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  • A response

    Posted by Andy B on December 15th, 2003 (All posts by )

    Upon hearing the Hussein story, I started an exchange with a good friend. He sent a message back saying that the capture of Saddam amounted to not much more than “an expensive Christmas present from” George W. to George H.W., and then he continued to ask: Why are we really in Iraq? If it is to stop genocide, why have we ignored the same in so many other instances in history? What is the September 11th connection? This is the reply I offered:

    Because I was not a good enough person to stand up for a just cause yesterday, or last week, or twenty years ago, does this absolve me of responsibility to my fellow man today? The argument that goes “the same or worse occurred at such and such a time, and we stood by and did nothing; why should we take action now?” is morally bankrupt, and I am astounded that it has been used by so many in this instance. It is a complete abandonment of the concept of redemption, and an admission that self-improvement, whether it is for an individual, for a family, or for a nation, is not an option. Hopefully I never reach that point in my life, because if I do, what would be the point of slogging through more days? I had might as well just cash in the chips right now. I harbor no illusions about our world ever being transformed into a state of Nirvana. That is a condition that is not of this world, although when I was a child I believed that it was possible. However, having said this does not change my belief in striving to be the best person that I can be, or my conviction that our country, having been so uniquely blessed with both physical and human capital, bears a sobering responsibility to make attempts at righting wrongs and to defend those who cannot defend themselves.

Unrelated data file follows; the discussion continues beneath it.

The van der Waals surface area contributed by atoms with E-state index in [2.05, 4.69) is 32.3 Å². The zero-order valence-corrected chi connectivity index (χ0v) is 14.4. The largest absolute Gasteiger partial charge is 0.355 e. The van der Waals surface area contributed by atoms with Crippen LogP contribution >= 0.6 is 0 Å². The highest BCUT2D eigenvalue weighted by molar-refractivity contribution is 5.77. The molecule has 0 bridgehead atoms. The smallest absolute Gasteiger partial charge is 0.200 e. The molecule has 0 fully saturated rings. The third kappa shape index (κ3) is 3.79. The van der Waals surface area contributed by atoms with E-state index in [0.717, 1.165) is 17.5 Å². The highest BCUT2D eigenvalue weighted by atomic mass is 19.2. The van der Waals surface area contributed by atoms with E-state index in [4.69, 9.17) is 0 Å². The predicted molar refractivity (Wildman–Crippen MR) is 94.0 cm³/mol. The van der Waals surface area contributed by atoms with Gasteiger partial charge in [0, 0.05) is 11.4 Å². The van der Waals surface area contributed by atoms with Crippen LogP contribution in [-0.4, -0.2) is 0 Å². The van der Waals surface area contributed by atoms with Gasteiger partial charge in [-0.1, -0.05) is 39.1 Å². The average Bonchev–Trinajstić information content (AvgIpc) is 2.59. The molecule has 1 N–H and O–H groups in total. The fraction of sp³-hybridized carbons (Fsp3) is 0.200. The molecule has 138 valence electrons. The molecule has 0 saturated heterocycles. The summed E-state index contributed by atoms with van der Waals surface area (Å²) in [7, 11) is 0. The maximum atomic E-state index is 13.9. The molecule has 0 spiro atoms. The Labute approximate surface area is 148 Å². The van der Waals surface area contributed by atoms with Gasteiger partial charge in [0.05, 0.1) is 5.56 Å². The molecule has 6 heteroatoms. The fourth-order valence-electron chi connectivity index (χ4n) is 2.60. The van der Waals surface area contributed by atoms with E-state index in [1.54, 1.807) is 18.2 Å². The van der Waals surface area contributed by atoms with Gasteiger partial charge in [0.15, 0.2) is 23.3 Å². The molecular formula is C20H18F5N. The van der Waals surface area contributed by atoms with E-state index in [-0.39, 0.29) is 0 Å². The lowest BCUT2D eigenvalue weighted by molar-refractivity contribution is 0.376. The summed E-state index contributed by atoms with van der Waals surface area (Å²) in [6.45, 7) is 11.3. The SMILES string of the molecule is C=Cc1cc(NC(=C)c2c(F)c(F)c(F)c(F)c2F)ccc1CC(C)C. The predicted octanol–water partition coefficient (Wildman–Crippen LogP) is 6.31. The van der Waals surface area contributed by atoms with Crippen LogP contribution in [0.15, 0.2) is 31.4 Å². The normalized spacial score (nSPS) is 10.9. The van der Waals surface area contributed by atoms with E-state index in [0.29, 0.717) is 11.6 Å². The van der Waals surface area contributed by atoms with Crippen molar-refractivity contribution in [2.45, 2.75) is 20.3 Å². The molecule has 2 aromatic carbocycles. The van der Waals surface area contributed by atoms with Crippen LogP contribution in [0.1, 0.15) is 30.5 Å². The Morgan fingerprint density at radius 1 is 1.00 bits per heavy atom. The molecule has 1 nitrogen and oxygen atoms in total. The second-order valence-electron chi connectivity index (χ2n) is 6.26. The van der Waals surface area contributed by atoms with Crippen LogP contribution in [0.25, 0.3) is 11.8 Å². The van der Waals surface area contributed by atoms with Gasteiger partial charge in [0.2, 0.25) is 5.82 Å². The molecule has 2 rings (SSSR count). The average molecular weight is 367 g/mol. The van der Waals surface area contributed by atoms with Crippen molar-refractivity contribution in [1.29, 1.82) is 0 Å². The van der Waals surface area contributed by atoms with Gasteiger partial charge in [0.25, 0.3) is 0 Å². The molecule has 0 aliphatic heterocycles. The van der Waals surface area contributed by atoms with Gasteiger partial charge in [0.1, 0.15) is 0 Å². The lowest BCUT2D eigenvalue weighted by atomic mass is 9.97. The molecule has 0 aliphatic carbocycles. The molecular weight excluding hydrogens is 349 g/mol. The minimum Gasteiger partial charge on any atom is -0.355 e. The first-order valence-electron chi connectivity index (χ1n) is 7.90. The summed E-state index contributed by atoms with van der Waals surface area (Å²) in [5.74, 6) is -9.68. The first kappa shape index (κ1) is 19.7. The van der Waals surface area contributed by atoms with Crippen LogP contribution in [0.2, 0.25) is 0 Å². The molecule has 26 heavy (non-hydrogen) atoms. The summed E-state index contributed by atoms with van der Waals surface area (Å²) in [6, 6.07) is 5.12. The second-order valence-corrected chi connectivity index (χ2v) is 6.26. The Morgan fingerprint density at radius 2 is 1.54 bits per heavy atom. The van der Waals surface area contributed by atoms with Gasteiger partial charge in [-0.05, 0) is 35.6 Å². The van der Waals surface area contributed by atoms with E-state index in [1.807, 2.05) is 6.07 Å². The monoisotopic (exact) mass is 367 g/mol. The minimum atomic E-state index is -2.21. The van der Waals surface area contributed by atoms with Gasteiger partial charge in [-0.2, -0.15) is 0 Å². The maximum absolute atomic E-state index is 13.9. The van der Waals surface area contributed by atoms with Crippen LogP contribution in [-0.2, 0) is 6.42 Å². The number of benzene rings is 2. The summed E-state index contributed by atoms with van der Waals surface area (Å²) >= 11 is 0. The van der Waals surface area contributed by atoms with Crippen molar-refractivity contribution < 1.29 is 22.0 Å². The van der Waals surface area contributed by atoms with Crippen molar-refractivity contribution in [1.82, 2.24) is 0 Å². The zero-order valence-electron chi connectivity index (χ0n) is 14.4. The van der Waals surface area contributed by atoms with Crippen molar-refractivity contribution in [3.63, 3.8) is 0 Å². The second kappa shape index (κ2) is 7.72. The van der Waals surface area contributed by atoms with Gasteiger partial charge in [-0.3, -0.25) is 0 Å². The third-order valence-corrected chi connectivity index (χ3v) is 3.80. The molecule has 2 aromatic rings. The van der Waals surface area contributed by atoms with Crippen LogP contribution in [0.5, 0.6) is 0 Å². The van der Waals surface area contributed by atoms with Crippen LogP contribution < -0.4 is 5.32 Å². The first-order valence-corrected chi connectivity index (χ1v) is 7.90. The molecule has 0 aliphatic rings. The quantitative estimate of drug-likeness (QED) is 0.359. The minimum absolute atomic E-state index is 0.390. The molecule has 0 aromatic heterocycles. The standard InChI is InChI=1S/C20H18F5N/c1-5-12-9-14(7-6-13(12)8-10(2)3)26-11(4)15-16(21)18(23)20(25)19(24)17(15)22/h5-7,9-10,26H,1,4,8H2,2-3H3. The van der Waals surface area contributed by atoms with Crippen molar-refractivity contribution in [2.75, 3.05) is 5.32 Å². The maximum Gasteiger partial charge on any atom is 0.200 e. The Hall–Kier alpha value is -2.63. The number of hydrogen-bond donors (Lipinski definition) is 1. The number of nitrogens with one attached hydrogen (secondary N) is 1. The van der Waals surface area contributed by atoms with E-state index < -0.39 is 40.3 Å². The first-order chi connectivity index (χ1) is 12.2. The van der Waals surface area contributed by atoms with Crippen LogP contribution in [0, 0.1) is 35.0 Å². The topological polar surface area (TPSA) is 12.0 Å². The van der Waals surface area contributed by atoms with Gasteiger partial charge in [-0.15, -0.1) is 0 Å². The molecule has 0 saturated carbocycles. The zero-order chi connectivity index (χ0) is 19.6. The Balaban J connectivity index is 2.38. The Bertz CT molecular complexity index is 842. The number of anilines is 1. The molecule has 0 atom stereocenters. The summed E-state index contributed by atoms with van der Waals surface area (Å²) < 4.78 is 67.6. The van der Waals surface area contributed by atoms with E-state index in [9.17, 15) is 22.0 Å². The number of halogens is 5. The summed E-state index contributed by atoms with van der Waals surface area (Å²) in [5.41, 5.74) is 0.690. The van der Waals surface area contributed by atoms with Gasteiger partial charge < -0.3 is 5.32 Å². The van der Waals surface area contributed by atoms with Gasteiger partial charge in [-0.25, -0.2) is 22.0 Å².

I truly felt no smug satisfaction at hearing today’s news. What I did feel was a serene happiness for our soldiers, for those in the world that walked out on a tenuous limb with us in this broader action, and for the entire country of Iraq which may begin to shake off the specter of Hussein.
    Hussein, bin Laden, Pol Pot, Taylor, Amin, Stalin, Hitler, Nidal, and on…they are figureheads. We may catch bin Laden, we may never catch him, he might be dead, or he may die before we can ever get to him. I believe that there is a sublime brilliance in this strategy that started in Afghanistan and then sharply refocused on Iraq. Not only have we made concrete progress in removing brutal, oppressive regimes in two countries, but also we have drawn a concentration of various groups of violent terrorists into a fairly definable geographical area, to be systematically hunted down and destroyed. Ask yourself, Is it just a coincidence that there has not been a single terrorist attack carried out on U.S. soil since September 11th? We were so vulnerable on that day, and yet no group or individual has succeeded in so much as a car bomb attack since then, in the very country where our cultural norms make such an attack possible to carry out. That may very well change, but the chain of events set in motion by our seizing control of our own destiny has surely held further domestic attacks in abeyance. Like flies to garbage, Iraq has sucked resources and people from terror organizations around the world. And while I would willingly go to serve my country if needed, I would rather be in harm’s way on the streets of a foreign country than on LaSalle and Jackson.